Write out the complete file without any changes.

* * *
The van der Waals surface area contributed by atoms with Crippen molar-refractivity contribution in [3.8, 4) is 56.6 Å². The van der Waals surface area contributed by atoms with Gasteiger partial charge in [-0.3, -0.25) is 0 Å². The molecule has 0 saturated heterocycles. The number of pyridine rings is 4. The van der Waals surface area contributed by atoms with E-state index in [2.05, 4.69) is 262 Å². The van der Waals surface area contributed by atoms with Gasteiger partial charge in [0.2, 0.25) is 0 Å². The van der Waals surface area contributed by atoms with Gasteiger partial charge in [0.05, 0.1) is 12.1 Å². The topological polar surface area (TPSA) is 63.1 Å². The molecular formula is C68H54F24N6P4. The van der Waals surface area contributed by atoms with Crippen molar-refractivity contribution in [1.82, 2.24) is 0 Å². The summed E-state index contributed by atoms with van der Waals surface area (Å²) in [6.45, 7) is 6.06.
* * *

The van der Waals surface area contributed by atoms with Crippen molar-refractivity contribution in [3.8, 4) is 56.6 Å². The van der Waals surface area contributed by atoms with Gasteiger partial charge in [-0.3, -0.25) is 0 Å². The molecule has 0 saturated heterocycles. The number of pyridine rings is 4. The van der Waals surface area contributed by atoms with E-state index in [2.05, 4.69) is 262 Å². The van der Waals surface area contributed by atoms with Gasteiger partial charge in [0.2, 0.25) is 0 Å². The van der Waals surface area contributed by atoms with Gasteiger partial charge in [0.05, 0.1) is 12.1 Å². The topological polar surface area (TPSA) is 63.1 Å². The molecular formula is C68H54F24N6P4. The van der Waals surface area contributed by atoms with Crippen molar-refractivity contribution in [1.82, 2.24) is 0 Å². The summed E-state index contributed by atoms with van der Waals surface area (Å²) in [6.45, 7) is 6.06.